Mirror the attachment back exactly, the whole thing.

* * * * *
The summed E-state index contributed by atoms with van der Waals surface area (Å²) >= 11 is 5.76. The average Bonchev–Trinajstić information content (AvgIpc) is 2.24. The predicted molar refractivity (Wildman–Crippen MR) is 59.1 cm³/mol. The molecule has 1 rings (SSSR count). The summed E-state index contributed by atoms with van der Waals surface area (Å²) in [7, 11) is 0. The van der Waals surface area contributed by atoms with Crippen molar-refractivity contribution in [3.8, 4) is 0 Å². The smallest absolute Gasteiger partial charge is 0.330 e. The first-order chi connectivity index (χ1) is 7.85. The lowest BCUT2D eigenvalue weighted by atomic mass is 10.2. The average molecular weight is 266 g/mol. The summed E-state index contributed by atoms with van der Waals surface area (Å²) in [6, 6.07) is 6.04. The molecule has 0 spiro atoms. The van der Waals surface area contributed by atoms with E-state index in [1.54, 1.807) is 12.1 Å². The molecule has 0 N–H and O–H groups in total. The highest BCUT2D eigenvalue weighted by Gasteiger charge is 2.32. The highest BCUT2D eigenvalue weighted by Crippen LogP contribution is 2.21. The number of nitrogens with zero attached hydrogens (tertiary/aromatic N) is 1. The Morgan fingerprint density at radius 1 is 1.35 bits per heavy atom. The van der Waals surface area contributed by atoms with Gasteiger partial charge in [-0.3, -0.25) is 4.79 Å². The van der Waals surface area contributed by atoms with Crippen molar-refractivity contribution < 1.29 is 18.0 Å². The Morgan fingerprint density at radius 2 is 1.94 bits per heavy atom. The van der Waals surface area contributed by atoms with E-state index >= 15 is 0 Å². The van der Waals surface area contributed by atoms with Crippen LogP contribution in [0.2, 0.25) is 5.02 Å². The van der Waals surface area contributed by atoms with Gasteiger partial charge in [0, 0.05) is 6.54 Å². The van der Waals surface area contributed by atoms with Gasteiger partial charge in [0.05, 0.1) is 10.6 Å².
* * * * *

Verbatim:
The summed E-state index contributed by atoms with van der Waals surface area (Å²) >= 11 is 5.76. The average Bonchev–Trinajstić information content (AvgIpc) is 2.24. The predicted molar refractivity (Wildman–Crippen MR) is 59.1 cm³/mol. The molecule has 1 rings (SSSR count). The summed E-state index contributed by atoms with van der Waals surface area (Å²) in [7, 11) is 0. The van der Waals surface area contributed by atoms with Crippen molar-refractivity contribution in [3.8, 4) is 0 Å². The smallest absolute Gasteiger partial charge is 0.330 e. The first-order chi connectivity index (χ1) is 7.85. The lowest BCUT2D eigenvalue weighted by atomic mass is 10.2. The average molecular weight is 266 g/mol. The summed E-state index contributed by atoms with van der Waals surface area (Å²) in [6, 6.07) is 6.04. The molecule has 0 spiro atoms. The van der Waals surface area contributed by atoms with E-state index in [1.54, 1.807) is 12.1 Å². The molecule has 0 N–H and O–H groups in total. The highest BCUT2D eigenvalue weighted by Gasteiger charge is 2.32. The highest BCUT2D eigenvalue weighted by Crippen LogP contribution is 2.21. The number of nitrogens with zero attached hydrogens (tertiary/aromatic N) is 1. The Morgan fingerprint density at radius 1 is 1.35 bits per heavy atom. The van der Waals surface area contributed by atoms with Gasteiger partial charge in [-0.3, -0.25) is 4.79 Å². The van der Waals surface area contributed by atoms with Crippen molar-refractivity contribution < 1.29 is 18.0 Å². The Morgan fingerprint density at radius 2 is 1.94 bits per heavy atom. The van der Waals surface area contributed by atoms with E-state index >= 15 is 0 Å². The van der Waals surface area contributed by atoms with Crippen LogP contribution in [0.2, 0.25) is 5.02 Å². The van der Waals surface area contributed by atoms with Gasteiger partial charge in [0, 0.05) is 6.54 Å². The van der Waals surface area contributed by atoms with Gasteiger partial charge in [0.05, 0.1) is 10.6 Å².